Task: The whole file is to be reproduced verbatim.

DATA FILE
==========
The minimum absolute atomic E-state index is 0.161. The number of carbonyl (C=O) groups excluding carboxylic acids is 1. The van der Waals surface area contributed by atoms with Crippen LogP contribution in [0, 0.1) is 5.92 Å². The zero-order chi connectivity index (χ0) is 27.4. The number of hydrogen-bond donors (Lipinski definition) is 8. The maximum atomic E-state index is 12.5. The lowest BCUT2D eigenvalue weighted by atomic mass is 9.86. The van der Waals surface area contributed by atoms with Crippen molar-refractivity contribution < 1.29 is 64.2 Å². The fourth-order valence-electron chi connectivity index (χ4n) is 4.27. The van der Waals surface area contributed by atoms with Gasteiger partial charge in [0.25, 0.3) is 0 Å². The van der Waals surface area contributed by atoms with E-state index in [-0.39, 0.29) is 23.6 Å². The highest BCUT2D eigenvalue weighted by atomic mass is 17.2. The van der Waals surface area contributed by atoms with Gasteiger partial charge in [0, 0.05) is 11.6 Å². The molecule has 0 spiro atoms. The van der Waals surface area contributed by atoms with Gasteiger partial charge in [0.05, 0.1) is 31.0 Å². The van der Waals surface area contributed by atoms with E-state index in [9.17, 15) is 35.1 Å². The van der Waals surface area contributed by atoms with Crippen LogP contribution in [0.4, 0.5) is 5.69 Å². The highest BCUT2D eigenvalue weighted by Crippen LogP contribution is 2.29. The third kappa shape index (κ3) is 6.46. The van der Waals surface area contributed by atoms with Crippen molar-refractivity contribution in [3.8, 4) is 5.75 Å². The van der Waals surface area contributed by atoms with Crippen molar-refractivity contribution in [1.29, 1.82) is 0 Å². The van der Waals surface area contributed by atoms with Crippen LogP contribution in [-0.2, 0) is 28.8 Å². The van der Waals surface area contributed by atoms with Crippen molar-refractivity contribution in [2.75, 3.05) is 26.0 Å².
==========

The minimum absolute atomic E-state index is 0.161. The number of carbonyl (C=O) groups excluding carboxylic acids is 1. The van der Waals surface area contributed by atoms with Crippen LogP contribution in [0, 0.1) is 5.92 Å². The zero-order chi connectivity index (χ0) is 27.4. The number of hydrogen-bond donors (Lipinski definition) is 8. The maximum atomic E-state index is 12.5. The lowest BCUT2D eigenvalue weighted by atomic mass is 9.86. The van der Waals surface area contributed by atoms with Crippen molar-refractivity contribution < 1.29 is 64.2 Å². The fourth-order valence-electron chi connectivity index (χ4n) is 4.27. The van der Waals surface area contributed by atoms with Gasteiger partial charge in [0.25, 0.3) is 0 Å². The van der Waals surface area contributed by atoms with E-state index in [-0.39, 0.29) is 23.6 Å². The highest BCUT2D eigenvalue weighted by atomic mass is 17.2. The van der Waals surface area contributed by atoms with Gasteiger partial charge in [0, 0.05) is 11.6 Å². The molecule has 0 spiro atoms. The van der Waals surface area contributed by atoms with Gasteiger partial charge in [0.05, 0.1) is 31.0 Å². The van der Waals surface area contributed by atoms with E-state index in [9.17, 15) is 35.1 Å². The van der Waals surface area contributed by atoms with Crippen LogP contribution in [0.4, 0.5) is 5.69 Å². The highest BCUT2D eigenvalue weighted by Crippen LogP contribution is 2.29. The third kappa shape index (κ3) is 6.46. The van der Waals surface area contributed by atoms with Crippen molar-refractivity contribution in [3.8, 4) is 5.75 Å². The van der Waals surface area contributed by atoms with Crippen molar-refractivity contribution in [1.29, 1.82) is 0 Å². The van der Waals surface area contributed by atoms with Crippen LogP contribution in [-0.2, 0) is 28.8 Å². The van der Waals surface area contributed by atoms with Crippen molar-refractivity contribution in [2.75, 3.05) is 26.0 Å².